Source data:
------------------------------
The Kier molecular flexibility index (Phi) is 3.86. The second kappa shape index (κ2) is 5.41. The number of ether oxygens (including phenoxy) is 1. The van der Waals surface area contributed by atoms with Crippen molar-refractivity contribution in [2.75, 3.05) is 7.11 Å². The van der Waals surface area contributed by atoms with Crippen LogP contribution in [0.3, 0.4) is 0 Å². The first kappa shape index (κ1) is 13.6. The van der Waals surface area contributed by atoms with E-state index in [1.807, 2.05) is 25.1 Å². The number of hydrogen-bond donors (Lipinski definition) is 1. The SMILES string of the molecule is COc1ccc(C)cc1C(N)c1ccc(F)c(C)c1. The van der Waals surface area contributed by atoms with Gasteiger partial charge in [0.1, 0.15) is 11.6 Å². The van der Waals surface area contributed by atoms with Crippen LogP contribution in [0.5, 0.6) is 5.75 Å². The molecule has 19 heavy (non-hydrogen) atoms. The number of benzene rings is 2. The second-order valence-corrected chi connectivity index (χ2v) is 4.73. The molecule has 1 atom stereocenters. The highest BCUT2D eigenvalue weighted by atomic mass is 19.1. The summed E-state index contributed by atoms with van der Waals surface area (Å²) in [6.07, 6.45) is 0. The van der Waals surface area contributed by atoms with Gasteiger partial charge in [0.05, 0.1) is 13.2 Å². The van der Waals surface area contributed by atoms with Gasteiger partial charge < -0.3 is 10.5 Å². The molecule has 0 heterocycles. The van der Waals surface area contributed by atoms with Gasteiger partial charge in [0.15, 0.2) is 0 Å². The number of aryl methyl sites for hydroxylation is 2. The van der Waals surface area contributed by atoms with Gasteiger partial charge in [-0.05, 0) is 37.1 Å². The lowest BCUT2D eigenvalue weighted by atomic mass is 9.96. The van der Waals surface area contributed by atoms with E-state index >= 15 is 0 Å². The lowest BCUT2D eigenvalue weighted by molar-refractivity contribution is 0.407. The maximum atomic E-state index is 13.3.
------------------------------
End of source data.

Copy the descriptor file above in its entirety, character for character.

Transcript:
The Kier molecular flexibility index (Phi) is 3.86. The second kappa shape index (κ2) is 5.41. The number of ether oxygens (including phenoxy) is 1. The van der Waals surface area contributed by atoms with Crippen molar-refractivity contribution in [2.75, 3.05) is 7.11 Å². The van der Waals surface area contributed by atoms with Crippen LogP contribution in [0.3, 0.4) is 0 Å². The first kappa shape index (κ1) is 13.6. The van der Waals surface area contributed by atoms with E-state index in [1.807, 2.05) is 25.1 Å². The number of hydrogen-bond donors (Lipinski definition) is 1. The SMILES string of the molecule is COc1ccc(C)cc1C(N)c1ccc(F)c(C)c1. The van der Waals surface area contributed by atoms with Gasteiger partial charge in [0.1, 0.15) is 11.6 Å². The van der Waals surface area contributed by atoms with Crippen LogP contribution in [0.5, 0.6) is 5.75 Å². The molecule has 19 heavy (non-hydrogen) atoms. The number of benzene rings is 2. The second-order valence-corrected chi connectivity index (χ2v) is 4.73. The molecule has 1 atom stereocenters. The highest BCUT2D eigenvalue weighted by atomic mass is 19.1. The summed E-state index contributed by atoms with van der Waals surface area (Å²) in [6.07, 6.45) is 0. The van der Waals surface area contributed by atoms with Gasteiger partial charge in [0.05, 0.1) is 13.2 Å². The van der Waals surface area contributed by atoms with Gasteiger partial charge < -0.3 is 10.5 Å². The molecule has 0 heterocycles. The van der Waals surface area contributed by atoms with Gasteiger partial charge in [0.15, 0.2) is 0 Å². The number of aryl methyl sites for hydroxylation is 2. The van der Waals surface area contributed by atoms with Gasteiger partial charge in [-0.05, 0) is 37.1 Å². The lowest BCUT2D eigenvalue weighted by atomic mass is 9.96. The van der Waals surface area contributed by atoms with E-state index >= 15 is 0 Å². The lowest BCUT2D eigenvalue weighted by molar-refractivity contribution is 0.407. The maximum atomic E-state index is 13.3.